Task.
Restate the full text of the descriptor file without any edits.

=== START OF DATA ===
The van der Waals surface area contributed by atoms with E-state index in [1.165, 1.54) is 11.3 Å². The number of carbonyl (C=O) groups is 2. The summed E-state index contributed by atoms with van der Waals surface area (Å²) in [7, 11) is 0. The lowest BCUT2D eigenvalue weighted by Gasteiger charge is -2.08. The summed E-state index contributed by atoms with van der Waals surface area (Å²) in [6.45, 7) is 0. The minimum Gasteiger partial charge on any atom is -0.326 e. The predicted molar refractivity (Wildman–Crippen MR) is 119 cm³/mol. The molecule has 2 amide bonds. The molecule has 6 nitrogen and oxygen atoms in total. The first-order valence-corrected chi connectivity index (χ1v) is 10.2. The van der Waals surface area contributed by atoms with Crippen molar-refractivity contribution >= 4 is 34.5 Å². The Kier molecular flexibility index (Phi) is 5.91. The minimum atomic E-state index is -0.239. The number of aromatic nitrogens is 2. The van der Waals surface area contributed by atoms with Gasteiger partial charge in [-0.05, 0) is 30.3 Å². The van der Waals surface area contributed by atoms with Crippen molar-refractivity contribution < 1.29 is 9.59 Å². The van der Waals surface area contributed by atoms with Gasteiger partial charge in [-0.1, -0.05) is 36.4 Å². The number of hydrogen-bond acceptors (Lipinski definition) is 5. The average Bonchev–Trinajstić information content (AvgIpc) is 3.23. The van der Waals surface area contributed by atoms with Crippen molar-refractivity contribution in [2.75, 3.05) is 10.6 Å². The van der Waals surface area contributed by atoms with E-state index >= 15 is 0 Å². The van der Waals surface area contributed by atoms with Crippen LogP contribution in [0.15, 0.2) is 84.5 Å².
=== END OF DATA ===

The van der Waals surface area contributed by atoms with E-state index in [1.165, 1.54) is 11.3 Å². The number of carbonyl (C=O) groups is 2. The summed E-state index contributed by atoms with van der Waals surface area (Å²) in [7, 11) is 0. The lowest BCUT2D eigenvalue weighted by Gasteiger charge is -2.08. The summed E-state index contributed by atoms with van der Waals surface area (Å²) in [6.45, 7) is 0. The minimum Gasteiger partial charge on any atom is -0.326 e. The predicted molar refractivity (Wildman–Crippen MR) is 119 cm³/mol. The molecule has 2 amide bonds. The molecule has 6 nitrogen and oxygen atoms in total. The first-order valence-corrected chi connectivity index (χ1v) is 10.2. The van der Waals surface area contributed by atoms with Crippen molar-refractivity contribution >= 4 is 34.5 Å². The Kier molecular flexibility index (Phi) is 5.91. The minimum atomic E-state index is -0.239. The number of aromatic nitrogens is 2. The van der Waals surface area contributed by atoms with Gasteiger partial charge in [-0.05, 0) is 30.3 Å². The van der Waals surface area contributed by atoms with Crippen molar-refractivity contribution < 1.29 is 9.59 Å². The van der Waals surface area contributed by atoms with Gasteiger partial charge in [-0.1, -0.05) is 36.4 Å². The number of hydrogen-bond acceptors (Lipinski definition) is 5. The average Bonchev–Trinajstić information content (AvgIpc) is 3.23. The van der Waals surface area contributed by atoms with Crippen molar-refractivity contribution in [2.75, 3.05) is 10.6 Å². The van der Waals surface area contributed by atoms with E-state index >= 15 is 0 Å². The van der Waals surface area contributed by atoms with Crippen LogP contribution in [0.15, 0.2) is 84.5 Å².